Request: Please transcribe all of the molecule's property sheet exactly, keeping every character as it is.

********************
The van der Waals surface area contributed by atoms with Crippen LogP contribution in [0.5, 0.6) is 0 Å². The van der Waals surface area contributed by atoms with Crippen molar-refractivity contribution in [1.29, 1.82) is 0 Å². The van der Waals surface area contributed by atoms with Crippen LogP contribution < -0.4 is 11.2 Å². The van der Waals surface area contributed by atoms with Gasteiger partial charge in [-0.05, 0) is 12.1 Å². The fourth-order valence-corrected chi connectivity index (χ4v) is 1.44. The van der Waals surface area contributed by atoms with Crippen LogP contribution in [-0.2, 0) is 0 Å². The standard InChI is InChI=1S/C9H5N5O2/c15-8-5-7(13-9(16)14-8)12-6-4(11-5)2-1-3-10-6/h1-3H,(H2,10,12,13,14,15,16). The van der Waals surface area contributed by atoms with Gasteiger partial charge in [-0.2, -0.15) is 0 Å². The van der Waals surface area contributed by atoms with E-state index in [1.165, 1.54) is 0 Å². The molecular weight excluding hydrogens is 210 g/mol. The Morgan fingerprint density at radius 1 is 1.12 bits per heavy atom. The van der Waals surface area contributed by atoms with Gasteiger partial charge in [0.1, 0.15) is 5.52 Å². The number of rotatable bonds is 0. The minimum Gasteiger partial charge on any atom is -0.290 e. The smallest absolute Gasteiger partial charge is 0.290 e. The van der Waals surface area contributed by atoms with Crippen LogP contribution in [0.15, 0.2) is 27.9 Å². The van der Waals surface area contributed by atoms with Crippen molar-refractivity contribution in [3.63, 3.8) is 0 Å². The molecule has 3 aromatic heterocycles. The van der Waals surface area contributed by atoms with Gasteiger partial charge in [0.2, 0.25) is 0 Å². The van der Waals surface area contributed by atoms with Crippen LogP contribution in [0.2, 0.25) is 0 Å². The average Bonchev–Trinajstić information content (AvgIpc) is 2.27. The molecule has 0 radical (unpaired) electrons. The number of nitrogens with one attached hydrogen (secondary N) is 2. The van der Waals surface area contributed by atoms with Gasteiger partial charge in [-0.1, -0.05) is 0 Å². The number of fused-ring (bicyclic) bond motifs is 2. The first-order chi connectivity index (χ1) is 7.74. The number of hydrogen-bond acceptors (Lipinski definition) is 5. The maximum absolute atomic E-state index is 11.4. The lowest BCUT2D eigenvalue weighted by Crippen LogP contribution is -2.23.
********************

The van der Waals surface area contributed by atoms with Crippen LogP contribution in [0.5, 0.6) is 0 Å². The van der Waals surface area contributed by atoms with Crippen molar-refractivity contribution in [1.29, 1.82) is 0 Å². The van der Waals surface area contributed by atoms with Crippen LogP contribution < -0.4 is 11.2 Å². The van der Waals surface area contributed by atoms with Gasteiger partial charge in [-0.05, 0) is 12.1 Å². The fourth-order valence-corrected chi connectivity index (χ4v) is 1.44. The van der Waals surface area contributed by atoms with Crippen LogP contribution in [-0.2, 0) is 0 Å². The standard InChI is InChI=1S/C9H5N5O2/c15-8-5-7(13-9(16)14-8)12-6-4(11-5)2-1-3-10-6/h1-3H,(H2,10,12,13,14,15,16). The van der Waals surface area contributed by atoms with Gasteiger partial charge in [-0.2, -0.15) is 0 Å². The van der Waals surface area contributed by atoms with E-state index in [1.165, 1.54) is 0 Å². The molecular weight excluding hydrogens is 210 g/mol. The Morgan fingerprint density at radius 1 is 1.12 bits per heavy atom. The van der Waals surface area contributed by atoms with Gasteiger partial charge in [0.1, 0.15) is 5.52 Å². The number of rotatable bonds is 0. The minimum Gasteiger partial charge on any atom is -0.290 e. The smallest absolute Gasteiger partial charge is 0.290 e. The van der Waals surface area contributed by atoms with Crippen LogP contribution in [0.15, 0.2) is 27.9 Å². The van der Waals surface area contributed by atoms with Crippen molar-refractivity contribution in [3.63, 3.8) is 0 Å². The molecule has 3 aromatic heterocycles. The van der Waals surface area contributed by atoms with Gasteiger partial charge in [0.2, 0.25) is 0 Å². The van der Waals surface area contributed by atoms with Crippen LogP contribution in [0.2, 0.25) is 0 Å². The average Bonchev–Trinajstić information content (AvgIpc) is 2.27. The molecule has 0 radical (unpaired) electrons. The number of nitrogens with one attached hydrogen (secondary N) is 2. The van der Waals surface area contributed by atoms with Gasteiger partial charge in [-0.1, -0.05) is 0 Å². The number of fused-ring (bicyclic) bond motifs is 2. The first-order chi connectivity index (χ1) is 7.74. The number of hydrogen-bond acceptors (Lipinski definition) is 5. The maximum absolute atomic E-state index is 11.4. The lowest BCUT2D eigenvalue weighted by Crippen LogP contribution is -2.23.